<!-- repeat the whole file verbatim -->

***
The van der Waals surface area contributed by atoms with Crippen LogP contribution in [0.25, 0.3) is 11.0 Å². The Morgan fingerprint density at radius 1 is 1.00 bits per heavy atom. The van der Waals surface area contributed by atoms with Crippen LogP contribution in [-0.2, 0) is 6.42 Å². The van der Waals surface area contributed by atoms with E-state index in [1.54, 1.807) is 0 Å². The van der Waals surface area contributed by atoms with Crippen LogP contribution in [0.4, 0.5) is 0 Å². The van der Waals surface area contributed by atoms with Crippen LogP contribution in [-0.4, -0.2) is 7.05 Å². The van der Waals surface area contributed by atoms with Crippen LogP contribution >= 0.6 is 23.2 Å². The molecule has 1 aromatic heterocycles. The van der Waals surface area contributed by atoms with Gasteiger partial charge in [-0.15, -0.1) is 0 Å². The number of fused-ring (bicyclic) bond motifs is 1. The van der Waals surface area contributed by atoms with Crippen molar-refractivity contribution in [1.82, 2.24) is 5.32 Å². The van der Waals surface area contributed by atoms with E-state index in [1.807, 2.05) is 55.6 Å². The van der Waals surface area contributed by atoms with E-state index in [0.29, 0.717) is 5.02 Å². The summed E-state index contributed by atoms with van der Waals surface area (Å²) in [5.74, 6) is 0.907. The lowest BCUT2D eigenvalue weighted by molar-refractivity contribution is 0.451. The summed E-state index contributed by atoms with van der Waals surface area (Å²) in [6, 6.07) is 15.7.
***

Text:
The van der Waals surface area contributed by atoms with Crippen LogP contribution in [0.25, 0.3) is 11.0 Å². The Morgan fingerprint density at radius 1 is 1.00 bits per heavy atom. The van der Waals surface area contributed by atoms with Crippen LogP contribution in [-0.2, 0) is 6.42 Å². The van der Waals surface area contributed by atoms with E-state index in [1.54, 1.807) is 0 Å². The van der Waals surface area contributed by atoms with Crippen LogP contribution in [0.4, 0.5) is 0 Å². The van der Waals surface area contributed by atoms with Crippen LogP contribution in [-0.4, -0.2) is 7.05 Å². The van der Waals surface area contributed by atoms with Crippen LogP contribution >= 0.6 is 23.2 Å². The molecule has 1 aromatic heterocycles. The van der Waals surface area contributed by atoms with Gasteiger partial charge in [-0.15, -0.1) is 0 Å². The number of fused-ring (bicyclic) bond motifs is 1. The van der Waals surface area contributed by atoms with Crippen molar-refractivity contribution in [1.82, 2.24) is 5.32 Å². The van der Waals surface area contributed by atoms with E-state index in [1.807, 2.05) is 55.6 Å². The van der Waals surface area contributed by atoms with E-state index in [0.29, 0.717) is 5.02 Å². The summed E-state index contributed by atoms with van der Waals surface area (Å²) in [5.74, 6) is 0.907. The lowest BCUT2D eigenvalue weighted by molar-refractivity contribution is 0.451. The summed E-state index contributed by atoms with van der Waals surface area (Å²) in [6, 6.07) is 15.7.